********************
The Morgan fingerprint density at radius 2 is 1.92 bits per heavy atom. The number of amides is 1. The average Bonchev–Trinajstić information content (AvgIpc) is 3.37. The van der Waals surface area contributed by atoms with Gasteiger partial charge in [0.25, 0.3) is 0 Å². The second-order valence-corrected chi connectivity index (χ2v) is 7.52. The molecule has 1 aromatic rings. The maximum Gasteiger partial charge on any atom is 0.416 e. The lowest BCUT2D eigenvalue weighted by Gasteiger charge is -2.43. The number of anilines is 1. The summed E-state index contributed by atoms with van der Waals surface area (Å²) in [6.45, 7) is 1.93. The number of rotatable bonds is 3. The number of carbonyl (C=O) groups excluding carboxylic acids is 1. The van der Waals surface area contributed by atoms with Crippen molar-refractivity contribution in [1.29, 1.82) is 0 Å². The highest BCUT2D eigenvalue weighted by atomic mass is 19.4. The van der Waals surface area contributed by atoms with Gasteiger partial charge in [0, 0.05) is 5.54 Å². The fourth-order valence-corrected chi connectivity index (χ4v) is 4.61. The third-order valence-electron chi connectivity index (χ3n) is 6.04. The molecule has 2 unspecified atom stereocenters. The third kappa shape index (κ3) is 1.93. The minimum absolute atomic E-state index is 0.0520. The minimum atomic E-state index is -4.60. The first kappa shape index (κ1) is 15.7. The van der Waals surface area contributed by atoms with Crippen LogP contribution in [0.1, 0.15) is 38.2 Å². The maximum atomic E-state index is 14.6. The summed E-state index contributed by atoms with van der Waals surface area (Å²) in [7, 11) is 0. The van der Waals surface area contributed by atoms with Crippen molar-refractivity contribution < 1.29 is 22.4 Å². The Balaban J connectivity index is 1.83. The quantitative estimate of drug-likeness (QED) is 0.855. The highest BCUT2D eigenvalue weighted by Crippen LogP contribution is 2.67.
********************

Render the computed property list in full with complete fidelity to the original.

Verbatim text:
The Morgan fingerprint density at radius 2 is 1.92 bits per heavy atom. The number of amides is 1. The average Bonchev–Trinajstić information content (AvgIpc) is 3.37. The van der Waals surface area contributed by atoms with Gasteiger partial charge in [0.25, 0.3) is 0 Å². The second-order valence-corrected chi connectivity index (χ2v) is 7.52. The molecule has 1 aromatic rings. The maximum Gasteiger partial charge on any atom is 0.416 e. The lowest BCUT2D eigenvalue weighted by Gasteiger charge is -2.43. The number of anilines is 1. The summed E-state index contributed by atoms with van der Waals surface area (Å²) in [6.45, 7) is 1.93. The number of rotatable bonds is 3. The number of carbonyl (C=O) groups excluding carboxylic acids is 1. The van der Waals surface area contributed by atoms with Crippen molar-refractivity contribution in [1.29, 1.82) is 0 Å². The highest BCUT2D eigenvalue weighted by atomic mass is 19.4. The van der Waals surface area contributed by atoms with Gasteiger partial charge in [0, 0.05) is 5.54 Å². The fourth-order valence-corrected chi connectivity index (χ4v) is 4.61. The third-order valence-electron chi connectivity index (χ3n) is 6.04. The molecule has 2 unspecified atom stereocenters. The third kappa shape index (κ3) is 1.93. The minimum absolute atomic E-state index is 0.0520. The minimum atomic E-state index is -4.60. The first kappa shape index (κ1) is 15.7. The van der Waals surface area contributed by atoms with Crippen LogP contribution in [0.1, 0.15) is 38.2 Å². The maximum atomic E-state index is 14.6. The summed E-state index contributed by atoms with van der Waals surface area (Å²) in [7, 11) is 0. The van der Waals surface area contributed by atoms with Crippen molar-refractivity contribution < 1.29 is 22.4 Å². The Balaban J connectivity index is 1.83. The quantitative estimate of drug-likeness (QED) is 0.855. The highest BCUT2D eigenvalue weighted by Crippen LogP contribution is 2.67.